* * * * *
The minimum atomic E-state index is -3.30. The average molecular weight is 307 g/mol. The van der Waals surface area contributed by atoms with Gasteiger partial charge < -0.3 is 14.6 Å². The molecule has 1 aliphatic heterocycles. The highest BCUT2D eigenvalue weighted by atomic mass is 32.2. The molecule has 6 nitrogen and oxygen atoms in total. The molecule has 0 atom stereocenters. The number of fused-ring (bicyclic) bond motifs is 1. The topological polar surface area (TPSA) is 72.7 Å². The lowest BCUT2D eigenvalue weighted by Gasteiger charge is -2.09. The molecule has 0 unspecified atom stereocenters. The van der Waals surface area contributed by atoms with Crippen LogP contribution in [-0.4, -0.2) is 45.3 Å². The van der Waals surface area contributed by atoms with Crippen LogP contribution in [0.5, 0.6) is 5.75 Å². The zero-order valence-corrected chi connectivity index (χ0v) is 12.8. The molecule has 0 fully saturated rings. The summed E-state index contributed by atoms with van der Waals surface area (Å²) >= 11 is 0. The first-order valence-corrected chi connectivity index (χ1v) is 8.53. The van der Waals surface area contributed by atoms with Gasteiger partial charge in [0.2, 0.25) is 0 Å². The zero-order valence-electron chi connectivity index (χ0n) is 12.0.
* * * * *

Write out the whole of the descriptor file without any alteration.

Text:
The minimum atomic E-state index is -3.30. The average molecular weight is 307 g/mol. The van der Waals surface area contributed by atoms with Gasteiger partial charge < -0.3 is 14.6 Å². The molecule has 1 aliphatic heterocycles. The highest BCUT2D eigenvalue weighted by atomic mass is 32.2. The molecule has 6 nitrogen and oxygen atoms in total. The molecule has 0 atom stereocenters. The number of fused-ring (bicyclic) bond motifs is 1. The topological polar surface area (TPSA) is 72.7 Å². The lowest BCUT2D eigenvalue weighted by Gasteiger charge is -2.09. The molecule has 0 unspecified atom stereocenters. The van der Waals surface area contributed by atoms with Crippen LogP contribution in [-0.4, -0.2) is 45.3 Å². The van der Waals surface area contributed by atoms with Crippen LogP contribution in [0.5, 0.6) is 5.75 Å². The zero-order valence-corrected chi connectivity index (χ0v) is 12.8. The molecule has 0 fully saturated rings. The summed E-state index contributed by atoms with van der Waals surface area (Å²) >= 11 is 0. The first-order valence-corrected chi connectivity index (χ1v) is 8.53. The van der Waals surface area contributed by atoms with Gasteiger partial charge in [0.2, 0.25) is 0 Å². The zero-order valence-electron chi connectivity index (χ0n) is 12.0.